It is, as far as single performer shows go, highly compelling. Even having seen the television series (and, evidently, I wasn’t the only one in the Wyndham’s Theatre audience that had) and seeing and hearing the storylines that are further developed on the DVDs than they are in the play, it’s still as poignant as it is hilarious. It’s incredibly sharp – Waller-Bridge has a subtle yet compelling stage presence, and delivers punchlines in such a deadpan manner that almost betrays quite how lewd some of it is. One national newspaper, really missing the point, complained about the number of swear words used in the play. Perhaps that journalist who works for The Sun should go and see The Book of Mormon before whingeing about the strong language in Fleabag.
The title character is ridiculously open about all aspects of her life, with the audience ending up knowing more than other characters as she acts as gatekeeper to her own secrets. Even in relatively liberal London, there were a few gasps at the revelation that Fleabag has “a handprint on the wall from when I had a threesome on my period”. Usually, given the choice between the DVD and the live theatre show, I’d plump for the latter. Here, though, other characters are (because there’s time and scope to do so) more fleshed out on the small screen than they are on stage. But it was still very much worth seeing an extremely versatile actor hold a West End audience captive all on her own.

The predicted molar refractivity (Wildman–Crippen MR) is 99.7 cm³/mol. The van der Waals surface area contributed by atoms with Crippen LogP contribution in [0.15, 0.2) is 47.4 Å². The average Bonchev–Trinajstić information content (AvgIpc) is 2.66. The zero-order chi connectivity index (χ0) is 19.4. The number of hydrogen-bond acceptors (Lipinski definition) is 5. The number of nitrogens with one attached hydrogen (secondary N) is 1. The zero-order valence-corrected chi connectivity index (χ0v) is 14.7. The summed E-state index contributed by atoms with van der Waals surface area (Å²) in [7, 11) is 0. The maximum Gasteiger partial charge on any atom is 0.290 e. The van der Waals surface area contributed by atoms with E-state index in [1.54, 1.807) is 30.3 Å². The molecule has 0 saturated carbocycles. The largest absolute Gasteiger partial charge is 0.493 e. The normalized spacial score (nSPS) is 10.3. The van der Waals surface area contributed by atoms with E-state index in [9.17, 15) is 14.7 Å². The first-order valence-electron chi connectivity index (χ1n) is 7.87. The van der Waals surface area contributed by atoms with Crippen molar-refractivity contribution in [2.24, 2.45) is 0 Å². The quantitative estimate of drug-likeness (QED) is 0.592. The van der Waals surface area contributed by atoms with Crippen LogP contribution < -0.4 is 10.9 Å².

A shorter list of non-reviewed shows to write about for this year’s Edinburgh Fringe, as there weren’t that many shows that I wasn’t reviewing one way or another (my pithiest ones were a mere two paragraphs, a first for me). I’d have liked to have seen more stuff without a proverbial reviewer’s hat on, but as I appear to have found a repeat destination for my summer holiday (I’ve already booked for 2020) more people found out I was going back to the Fringe, and could I please consider their show? Then, as a result of Assembly (one of the Big Four venue operators, the others being Pleasance, Gilded Balloon and Underbelly – all are easy to distinguish from one another by the different coloured uniforms of their staff and the overall colour schemes of their signage, red, yellow, pink and purple respectively) wanting reviewers to obtain ‘accreditation’ from the Edinburgh Festival Fringe Society, and I obliged, PRs and producers I’d never heard of were inviting me to shows. I just might go the whole hog next year and not see anything at the Fringe unless I am specifically invited to it.